8 Replies Latest reply on Oct 10, 2007 1:09 PM by Brian Stansberry

    Transaction behavior of clustered SFSB caching

    Brian Stansberry Master

      Discussion thread related to http://jira.jboss.com/jira/browse/EJBTHREE-845.

      Original intent of the JIRA was to examine if it made sense to have the JBoss Cache used for SFSB replication participate in any transaction associated with the request.

      My take on this was that this was a bad idea. If JBC participates in the transaction, and the tx rolls back, any changes made to the cache during the course of the transaction will be rolled back. The effect is the copy of the bean in the cache will be reverted to the version that existed before the tx started (even if the bean was removed during the tx). While that kind of behavior might be something some users would enjoy, IMHO it's not something the SFSB cache should be doing.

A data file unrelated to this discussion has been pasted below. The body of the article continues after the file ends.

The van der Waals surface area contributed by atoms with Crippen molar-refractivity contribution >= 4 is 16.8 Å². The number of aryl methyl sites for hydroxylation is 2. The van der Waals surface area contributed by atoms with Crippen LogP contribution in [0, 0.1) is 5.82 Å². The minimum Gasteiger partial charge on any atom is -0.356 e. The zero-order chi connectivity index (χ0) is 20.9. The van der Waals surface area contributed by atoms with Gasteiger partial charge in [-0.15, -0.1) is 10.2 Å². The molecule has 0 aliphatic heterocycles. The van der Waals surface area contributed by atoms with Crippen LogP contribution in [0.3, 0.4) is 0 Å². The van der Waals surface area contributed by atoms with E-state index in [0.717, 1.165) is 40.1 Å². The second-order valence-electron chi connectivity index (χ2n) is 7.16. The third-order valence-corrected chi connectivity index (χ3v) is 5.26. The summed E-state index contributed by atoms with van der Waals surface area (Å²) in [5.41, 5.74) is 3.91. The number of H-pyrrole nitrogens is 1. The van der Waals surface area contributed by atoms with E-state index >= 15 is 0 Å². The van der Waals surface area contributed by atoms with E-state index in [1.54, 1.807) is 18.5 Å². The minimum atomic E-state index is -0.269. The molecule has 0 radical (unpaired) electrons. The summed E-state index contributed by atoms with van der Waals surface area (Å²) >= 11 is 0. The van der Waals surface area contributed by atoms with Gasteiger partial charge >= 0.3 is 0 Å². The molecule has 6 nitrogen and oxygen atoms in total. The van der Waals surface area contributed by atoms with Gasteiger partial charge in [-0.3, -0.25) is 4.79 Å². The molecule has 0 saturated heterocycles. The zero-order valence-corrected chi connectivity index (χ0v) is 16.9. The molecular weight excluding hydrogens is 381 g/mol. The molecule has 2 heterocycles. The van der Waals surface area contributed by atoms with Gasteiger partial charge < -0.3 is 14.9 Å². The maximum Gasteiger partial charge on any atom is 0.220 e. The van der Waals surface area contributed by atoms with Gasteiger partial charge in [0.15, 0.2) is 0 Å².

However, a side effect of not using transactions is we currently replicate the SFSB after every invocation. Very chatty, and wasteful if a tx is in effect. If a tx is in effect, the client side proxy won't allow a failover anyway after a call has reached a server. So there's no point replicating state prior to tx commit.

      A possible improvement we discussed last month in Austin is to use the JBC BatchModeTransactionManager to control replication. BTM is basically a simple TM with functionality sufficient to trigger the JBC's "batch" functionality. See http://wiki.jboss.org/wiki/Wiki.jsp?page=BatchModeTransactionManager .

      Basic idea here is:

      1) StatefulReplicationInterceptor has reference to BTM. Uses it to check if there is a BTM tx associated with the caller thread. If yes, call proceeds as normal.
      2) If no, check if there is a regular JTA tx associated with the invocation. If yes, start a BTM tx, and register a Synchronization with the JTA tx.
      2a) In afterCompletion() callback, commit the BTM tx, thus triggering replication. (Hmm -- doing work in afterCompletion() isn't so good).

      We commit the BTM tx whether the JTA tx completes successfully or not. Committing the BTM tx is what causes replication to occur; good or bad the current state of the cache needs to replicate to ensure consistency across the cluster.